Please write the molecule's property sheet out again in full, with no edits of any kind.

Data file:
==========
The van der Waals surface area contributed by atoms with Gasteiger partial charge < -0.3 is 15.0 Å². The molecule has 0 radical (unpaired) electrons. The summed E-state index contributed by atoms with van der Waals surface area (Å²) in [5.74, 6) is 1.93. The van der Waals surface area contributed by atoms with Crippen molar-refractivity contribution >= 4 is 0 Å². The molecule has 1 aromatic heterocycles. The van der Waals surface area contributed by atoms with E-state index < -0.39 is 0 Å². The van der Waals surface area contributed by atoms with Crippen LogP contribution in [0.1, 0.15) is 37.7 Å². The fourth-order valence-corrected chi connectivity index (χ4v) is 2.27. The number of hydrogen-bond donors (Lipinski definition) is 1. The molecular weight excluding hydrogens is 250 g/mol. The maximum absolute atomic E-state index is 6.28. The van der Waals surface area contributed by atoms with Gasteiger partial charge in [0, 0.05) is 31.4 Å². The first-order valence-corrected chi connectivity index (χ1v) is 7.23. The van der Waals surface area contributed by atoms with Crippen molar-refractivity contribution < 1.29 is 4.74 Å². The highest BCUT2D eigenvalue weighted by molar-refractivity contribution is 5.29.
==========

The van der Waals surface area contributed by atoms with Gasteiger partial charge < -0.3 is 15.0 Å². The molecule has 0 radical (unpaired) electrons. The summed E-state index contributed by atoms with van der Waals surface area (Å²) in [5.74, 6) is 1.93. The van der Waals surface area contributed by atoms with Crippen molar-refractivity contribution >= 4 is 0 Å². The molecule has 1 aromatic heterocycles. The van der Waals surface area contributed by atoms with E-state index < -0.39 is 0 Å². The van der Waals surface area contributed by atoms with Crippen LogP contribution in [0.1, 0.15) is 37.7 Å². The fourth-order valence-corrected chi connectivity index (χ4v) is 2.27. The number of hydrogen-bond donors (Lipinski definition) is 1. The molecular weight excluding hydrogens is 250 g/mol. The maximum absolute atomic E-state index is 6.28. The van der Waals surface area contributed by atoms with Gasteiger partial charge in [0, 0.05) is 31.4 Å². The first-order valence-corrected chi connectivity index (χ1v) is 7.23. The van der Waals surface area contributed by atoms with Crippen molar-refractivity contribution < 1.29 is 4.74 Å². The highest BCUT2D eigenvalue weighted by molar-refractivity contribution is 5.29.